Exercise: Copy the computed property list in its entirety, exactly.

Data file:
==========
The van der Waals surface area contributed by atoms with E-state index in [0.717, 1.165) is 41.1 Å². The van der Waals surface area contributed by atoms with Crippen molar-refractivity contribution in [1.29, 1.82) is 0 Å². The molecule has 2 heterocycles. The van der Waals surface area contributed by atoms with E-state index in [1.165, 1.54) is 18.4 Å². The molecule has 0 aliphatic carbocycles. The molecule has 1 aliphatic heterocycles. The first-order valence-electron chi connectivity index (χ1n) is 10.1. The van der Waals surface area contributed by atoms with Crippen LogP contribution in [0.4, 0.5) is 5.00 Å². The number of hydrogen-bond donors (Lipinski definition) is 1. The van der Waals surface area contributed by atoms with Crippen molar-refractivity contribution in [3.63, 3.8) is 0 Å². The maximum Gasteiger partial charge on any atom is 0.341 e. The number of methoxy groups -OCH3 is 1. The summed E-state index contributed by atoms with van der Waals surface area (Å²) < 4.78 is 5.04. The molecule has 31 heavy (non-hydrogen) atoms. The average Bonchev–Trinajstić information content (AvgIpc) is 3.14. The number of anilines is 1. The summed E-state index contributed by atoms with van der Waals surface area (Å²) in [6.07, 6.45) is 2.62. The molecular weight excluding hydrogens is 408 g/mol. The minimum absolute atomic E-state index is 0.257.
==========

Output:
The van der Waals surface area contributed by atoms with E-state index in [0.717, 1.165) is 41.1 Å². The van der Waals surface area contributed by atoms with Crippen molar-refractivity contribution in [1.29, 1.82) is 0 Å². The molecule has 2 heterocycles. The van der Waals surface area contributed by atoms with E-state index in [1.165, 1.54) is 18.4 Å². The molecule has 0 aliphatic carbocycles. The molecule has 1 aliphatic heterocycles. The first-order valence-electron chi connectivity index (χ1n) is 10.1. The van der Waals surface area contributed by atoms with Crippen LogP contribution in [0.4, 0.5) is 5.00 Å². The number of hydrogen-bond donors (Lipinski definition) is 1. The van der Waals surface area contributed by atoms with Crippen molar-refractivity contribution in [3.63, 3.8) is 0 Å². The maximum Gasteiger partial charge on any atom is 0.341 e. The number of methoxy groups -OCH3 is 1. The summed E-state index contributed by atoms with van der Waals surface area (Å²) < 4.78 is 5.04. The molecule has 31 heavy (non-hydrogen) atoms. The average Bonchev–Trinajstić information content (AvgIpc) is 3.14. The number of anilines is 1. The summed E-state index contributed by atoms with van der Waals surface area (Å²) in [6.07, 6.45) is 2.62. The molecular weight excluding hydrogens is 408 g/mol. The minimum absolute atomic E-state index is 0.257.